After its success with the experimental counter-less Burgerville at PDX Airport, the restaurant chain is taking its innovations in customer service and amenities to other locations across the region.
From the Hydroflask stainless steel container that keeps milkshakes cold for up to 8 hours to a system where employees approach customers to take their orders via handheld tablets, the company’s innovative, customer-centric approach is spreading.
“What we’ve learned at PDX we’re carrying forward to our newest couple of restaurants this year,” said Beth Brewer, Burgerville’s chief of learning and innovation.
The PDX Burgerville opened in May 2014 and was intended to be a prototype for the Vancouver-based chain. A year later, the restaurant at Concourse D, beyond the security gates, is about two weeks into taking mobile orders from cellphone users. It has plans to implement food deliveries within the airport.
And Burgerville restaurants across the region have adopted some of the innovations from PDX, Brewer said. For example, some restaurants now offer the Hydroflask, which sells for $25 with drink included, after customers driving long distances requested a way to keep their milkshakes cold, Brewer said. So if someone is driving from Albany, Ore., to California, for example, they can sip their frosty treat all the way, she added.
The chain, with 40 existing restaurants, is getting ready to open the new Greenway Town Center Burgerville in Tigard, Ore., in late January. The menu at the new location, the first to be branded as a BV Signature restaurant, will be similar to the PDX menu — a slimmed-down version that just includes the Burgerville classics. It will also adopt the counter-less service model.
Employees at the PDX Burgerville go through specialized training, including improvisation sessions and airport-specific security training. It appears to have paid off: Burgerville employees have won outstanding customer service awards from the Port of Portland’s PDXpectations program for four consecutive quarters.
Strong customer service was essential from the start, Brewer said, since removing the order counter is initially awkward for customers. “It can be a little confusing at first to see how to engage the service,” she said.
The new mobile ordering option is designed to help speed up the process as well. Travelers or airport employees who have limited time can order via their cellphones and have their food ready when they land or in time for their lunch break, she said. In certain situations, employees will even deliver to a person’s gate if they are pressed for time, Brewer said.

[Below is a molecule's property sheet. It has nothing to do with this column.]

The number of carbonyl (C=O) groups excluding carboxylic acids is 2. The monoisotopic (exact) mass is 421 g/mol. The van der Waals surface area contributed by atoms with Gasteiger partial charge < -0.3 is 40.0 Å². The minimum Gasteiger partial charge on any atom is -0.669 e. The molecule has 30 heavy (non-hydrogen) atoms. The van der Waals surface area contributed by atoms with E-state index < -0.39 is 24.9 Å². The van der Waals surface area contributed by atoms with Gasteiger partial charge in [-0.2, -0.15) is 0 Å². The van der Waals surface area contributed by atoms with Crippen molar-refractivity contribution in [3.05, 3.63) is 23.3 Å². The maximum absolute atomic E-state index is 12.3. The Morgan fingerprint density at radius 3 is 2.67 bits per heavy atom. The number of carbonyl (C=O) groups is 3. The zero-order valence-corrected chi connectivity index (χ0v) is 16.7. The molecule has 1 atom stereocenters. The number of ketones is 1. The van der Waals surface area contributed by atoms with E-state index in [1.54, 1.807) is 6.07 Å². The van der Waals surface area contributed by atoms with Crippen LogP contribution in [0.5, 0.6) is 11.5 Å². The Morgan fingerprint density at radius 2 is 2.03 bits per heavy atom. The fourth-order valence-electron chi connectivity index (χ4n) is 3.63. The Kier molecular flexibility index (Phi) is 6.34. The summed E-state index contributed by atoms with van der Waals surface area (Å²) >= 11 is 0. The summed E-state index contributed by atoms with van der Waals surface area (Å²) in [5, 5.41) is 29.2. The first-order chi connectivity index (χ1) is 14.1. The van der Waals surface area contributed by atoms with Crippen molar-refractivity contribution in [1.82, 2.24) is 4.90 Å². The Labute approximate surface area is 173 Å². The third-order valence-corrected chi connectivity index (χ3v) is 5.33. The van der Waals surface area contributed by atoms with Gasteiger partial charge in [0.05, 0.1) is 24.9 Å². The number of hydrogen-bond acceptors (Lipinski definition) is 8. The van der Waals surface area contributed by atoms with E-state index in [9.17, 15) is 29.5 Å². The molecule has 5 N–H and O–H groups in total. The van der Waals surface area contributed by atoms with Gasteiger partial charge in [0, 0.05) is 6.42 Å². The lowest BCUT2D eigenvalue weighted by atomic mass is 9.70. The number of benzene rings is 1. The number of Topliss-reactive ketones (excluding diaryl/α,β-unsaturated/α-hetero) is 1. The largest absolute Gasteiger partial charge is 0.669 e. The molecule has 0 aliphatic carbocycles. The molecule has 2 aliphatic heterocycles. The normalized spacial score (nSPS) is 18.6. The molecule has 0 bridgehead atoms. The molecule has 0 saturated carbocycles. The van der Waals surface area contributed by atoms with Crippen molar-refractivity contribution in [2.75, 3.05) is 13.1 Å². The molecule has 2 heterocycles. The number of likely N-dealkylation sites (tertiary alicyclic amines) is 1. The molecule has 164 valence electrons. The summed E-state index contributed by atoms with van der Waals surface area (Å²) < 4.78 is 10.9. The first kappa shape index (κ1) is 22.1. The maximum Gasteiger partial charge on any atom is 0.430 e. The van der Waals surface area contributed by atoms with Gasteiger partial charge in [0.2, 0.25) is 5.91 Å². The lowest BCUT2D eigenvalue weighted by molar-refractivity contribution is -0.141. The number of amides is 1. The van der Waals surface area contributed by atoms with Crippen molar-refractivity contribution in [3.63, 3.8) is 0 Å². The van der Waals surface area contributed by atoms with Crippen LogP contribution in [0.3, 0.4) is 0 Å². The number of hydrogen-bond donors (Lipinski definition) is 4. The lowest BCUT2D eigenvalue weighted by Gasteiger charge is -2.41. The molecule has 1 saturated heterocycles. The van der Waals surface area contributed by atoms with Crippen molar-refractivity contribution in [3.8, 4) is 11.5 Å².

Wait times at the PDX location are better than the average at all locations, meaning faster service. Brewer added that the scaled-back menu helps with that. And since the restaurant is in the international terminal, Burgerville also provides an image-heavy menu for easy ordering.
Not every restaurant will adopt all the PDX innovations, as each community is different, Brewer said.
Burgerville is planning to open a Corvallis, Ore., location later this winter. The restaurant is going through an “Idea Lab,” similar to what occurred before opening PDX. Officials are trying to get customer feedback on what is desired there.
“Suggestions and ideas from the community are continuing to come forward, and we are modifying our offerings to meet those requests, so details may change as we near our opening day,” Burgerville spokeswoman Sara Perrin said.
Customers and even airport employees seem to be enjoying the innovations at PDX.
“I’m a TSA employee at PDX and just wanted to give kudos to Burgerville for their consistent top-notch customer service. I come here for lunch often, usually around 8 a.m. My order is sometimes crazy, because I am on a low-carb diet. They are always so accommodating and get the order right every time. They are quick with getting orders in and getting the food out, even when it’s busy. For those of us on 30-minute lunches, this is important,” Justine Clark said in an email to the Port of Portland provided to The Columbian from Burgerville.
Perrin also provided examples of employees going above and beyond, from scouring the airport to find tea for a woman with an upset stomach to returning a lost cellphone and helping another rushed passenger to her gate.